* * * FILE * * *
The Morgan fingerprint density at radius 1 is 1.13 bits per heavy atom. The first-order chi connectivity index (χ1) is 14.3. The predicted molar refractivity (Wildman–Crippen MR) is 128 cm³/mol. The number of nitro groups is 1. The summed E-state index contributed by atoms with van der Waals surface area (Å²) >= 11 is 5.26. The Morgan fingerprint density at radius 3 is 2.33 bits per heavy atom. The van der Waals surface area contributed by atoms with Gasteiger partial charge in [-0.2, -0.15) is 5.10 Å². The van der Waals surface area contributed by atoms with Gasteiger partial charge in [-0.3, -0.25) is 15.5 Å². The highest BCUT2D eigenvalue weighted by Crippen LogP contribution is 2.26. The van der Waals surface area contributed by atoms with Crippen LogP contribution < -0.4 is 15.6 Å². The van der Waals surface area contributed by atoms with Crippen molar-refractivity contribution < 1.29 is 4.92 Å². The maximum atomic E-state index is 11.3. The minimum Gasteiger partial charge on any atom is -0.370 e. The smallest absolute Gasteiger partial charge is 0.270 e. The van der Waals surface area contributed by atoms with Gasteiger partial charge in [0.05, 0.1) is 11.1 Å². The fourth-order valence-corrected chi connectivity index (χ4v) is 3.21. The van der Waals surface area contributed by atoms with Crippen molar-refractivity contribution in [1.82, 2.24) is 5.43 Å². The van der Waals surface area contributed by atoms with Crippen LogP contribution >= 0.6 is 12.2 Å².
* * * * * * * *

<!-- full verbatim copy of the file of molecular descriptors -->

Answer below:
The Morgan fingerprint density at radius 1 is 1.13 bits per heavy atom. The first-order chi connectivity index (χ1) is 14.3. The predicted molar refractivity (Wildman–Crippen MR) is 128 cm³/mol. The number of nitro groups is 1. The summed E-state index contributed by atoms with van der Waals surface area (Å²) >= 11 is 5.26. The Morgan fingerprint density at radius 3 is 2.33 bits per heavy atom. The van der Waals surface area contributed by atoms with Gasteiger partial charge in [-0.2, -0.15) is 5.10 Å². The van der Waals surface area contributed by atoms with Gasteiger partial charge in [-0.3, -0.25) is 15.5 Å². The highest BCUT2D eigenvalue weighted by Crippen LogP contribution is 2.26. The van der Waals surface area contributed by atoms with Crippen LogP contribution < -0.4 is 15.6 Å². The van der Waals surface area contributed by atoms with Crippen molar-refractivity contribution < 1.29 is 4.92 Å². The maximum atomic E-state index is 11.3. The minimum Gasteiger partial charge on any atom is -0.370 e. The smallest absolute Gasteiger partial charge is 0.270 e. The van der Waals surface area contributed by atoms with Gasteiger partial charge in [0.05, 0.1) is 11.1 Å². The fourth-order valence-corrected chi connectivity index (χ4v) is 3.21. The van der Waals surface area contributed by atoms with Crippen molar-refractivity contribution in [1.82, 2.24) is 5.43 Å². The van der Waals surface area contributed by atoms with Crippen LogP contribution >= 0.6 is 12.2 Å².